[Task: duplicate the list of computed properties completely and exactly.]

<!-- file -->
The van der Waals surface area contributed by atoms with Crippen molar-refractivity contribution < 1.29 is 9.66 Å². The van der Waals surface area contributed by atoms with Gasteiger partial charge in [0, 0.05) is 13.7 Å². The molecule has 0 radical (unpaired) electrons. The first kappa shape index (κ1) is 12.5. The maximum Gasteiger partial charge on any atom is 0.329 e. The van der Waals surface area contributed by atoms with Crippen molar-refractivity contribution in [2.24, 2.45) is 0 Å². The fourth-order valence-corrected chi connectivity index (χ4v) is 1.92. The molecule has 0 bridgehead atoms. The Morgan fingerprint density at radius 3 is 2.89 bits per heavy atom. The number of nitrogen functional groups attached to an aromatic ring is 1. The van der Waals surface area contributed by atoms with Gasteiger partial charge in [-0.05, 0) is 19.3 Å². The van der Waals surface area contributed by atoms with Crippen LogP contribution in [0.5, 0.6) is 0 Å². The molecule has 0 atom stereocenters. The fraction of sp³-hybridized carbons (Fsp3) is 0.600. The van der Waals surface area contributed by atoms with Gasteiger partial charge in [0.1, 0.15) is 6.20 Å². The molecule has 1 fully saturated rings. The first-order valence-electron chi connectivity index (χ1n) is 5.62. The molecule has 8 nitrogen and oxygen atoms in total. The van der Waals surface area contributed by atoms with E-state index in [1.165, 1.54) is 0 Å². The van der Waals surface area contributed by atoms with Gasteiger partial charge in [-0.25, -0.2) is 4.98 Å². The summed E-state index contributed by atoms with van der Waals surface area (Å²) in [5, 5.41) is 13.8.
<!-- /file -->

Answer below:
The van der Waals surface area contributed by atoms with Crippen molar-refractivity contribution < 1.29 is 9.66 Å². The van der Waals surface area contributed by atoms with Gasteiger partial charge in [0, 0.05) is 13.7 Å². The molecule has 0 radical (unpaired) electrons. The first kappa shape index (κ1) is 12.5. The maximum Gasteiger partial charge on any atom is 0.329 e. The van der Waals surface area contributed by atoms with Crippen molar-refractivity contribution in [2.24, 2.45) is 0 Å². The fourth-order valence-corrected chi connectivity index (χ4v) is 1.92. The molecule has 0 bridgehead atoms. The Morgan fingerprint density at radius 3 is 2.89 bits per heavy atom. The number of nitrogen functional groups attached to an aromatic ring is 1. The van der Waals surface area contributed by atoms with Gasteiger partial charge in [-0.05, 0) is 19.3 Å². The van der Waals surface area contributed by atoms with Crippen LogP contribution in [0.5, 0.6) is 0 Å². The molecule has 0 atom stereocenters. The fraction of sp³-hybridized carbons (Fsp3) is 0.600. The van der Waals surface area contributed by atoms with Gasteiger partial charge in [0.1, 0.15) is 6.20 Å². The molecule has 1 fully saturated rings. The first-order valence-electron chi connectivity index (χ1n) is 5.62. The molecule has 8 nitrogen and oxygen atoms in total. The van der Waals surface area contributed by atoms with E-state index in [1.165, 1.54) is 0 Å². The van der Waals surface area contributed by atoms with Gasteiger partial charge in [-0.25, -0.2) is 4.98 Å². The summed E-state index contributed by atoms with van der Waals surface area (Å²) in [5, 5.41) is 13.8.